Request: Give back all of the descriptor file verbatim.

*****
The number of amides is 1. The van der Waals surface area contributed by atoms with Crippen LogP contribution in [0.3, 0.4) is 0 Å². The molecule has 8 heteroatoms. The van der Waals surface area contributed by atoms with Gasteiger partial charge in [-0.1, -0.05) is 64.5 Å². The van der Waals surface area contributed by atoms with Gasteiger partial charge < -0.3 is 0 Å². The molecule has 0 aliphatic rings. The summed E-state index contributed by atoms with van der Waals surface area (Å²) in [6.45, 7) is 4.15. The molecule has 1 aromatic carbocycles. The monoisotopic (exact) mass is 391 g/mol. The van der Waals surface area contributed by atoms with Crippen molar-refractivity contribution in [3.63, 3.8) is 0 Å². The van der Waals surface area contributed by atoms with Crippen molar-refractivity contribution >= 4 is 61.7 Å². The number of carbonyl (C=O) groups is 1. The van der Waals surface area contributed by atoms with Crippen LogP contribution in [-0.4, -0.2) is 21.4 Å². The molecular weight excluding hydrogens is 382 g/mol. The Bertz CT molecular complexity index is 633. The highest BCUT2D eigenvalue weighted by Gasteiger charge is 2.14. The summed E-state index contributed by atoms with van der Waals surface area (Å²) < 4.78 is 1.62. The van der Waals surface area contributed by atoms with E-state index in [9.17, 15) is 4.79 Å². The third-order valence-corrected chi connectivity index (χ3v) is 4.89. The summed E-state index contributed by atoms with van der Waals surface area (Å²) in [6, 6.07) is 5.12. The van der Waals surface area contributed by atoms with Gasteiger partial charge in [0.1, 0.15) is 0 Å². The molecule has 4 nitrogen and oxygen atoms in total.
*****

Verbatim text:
The number of amides is 1. The van der Waals surface area contributed by atoms with Crippen LogP contribution in [0.3, 0.4) is 0 Å². The molecule has 8 heteroatoms. The van der Waals surface area contributed by atoms with Gasteiger partial charge in [-0.1, -0.05) is 64.5 Å². The van der Waals surface area contributed by atoms with Gasteiger partial charge < -0.3 is 0 Å². The molecule has 0 aliphatic rings. The summed E-state index contributed by atoms with van der Waals surface area (Å²) in [6.45, 7) is 4.15. The molecule has 1 aromatic carbocycles. The monoisotopic (exact) mass is 391 g/mol. The van der Waals surface area contributed by atoms with Crippen molar-refractivity contribution in [3.63, 3.8) is 0 Å². The van der Waals surface area contributed by atoms with Crippen molar-refractivity contribution >= 4 is 61.7 Å². The number of carbonyl (C=O) groups is 1. The van der Waals surface area contributed by atoms with Crippen LogP contribution in [-0.4, -0.2) is 21.4 Å². The molecular weight excluding hydrogens is 382 g/mol. The Bertz CT molecular complexity index is 633. The highest BCUT2D eigenvalue weighted by Gasteiger charge is 2.14. The summed E-state index contributed by atoms with van der Waals surface area (Å²) < 4.78 is 1.62. The van der Waals surface area contributed by atoms with E-state index in [9.17, 15) is 4.79 Å². The third-order valence-corrected chi connectivity index (χ3v) is 4.89. The summed E-state index contributed by atoms with van der Waals surface area (Å²) in [6, 6.07) is 5.12. The van der Waals surface area contributed by atoms with Gasteiger partial charge in [0.1, 0.15) is 0 Å². The molecule has 4 nitrogen and oxygen atoms in total.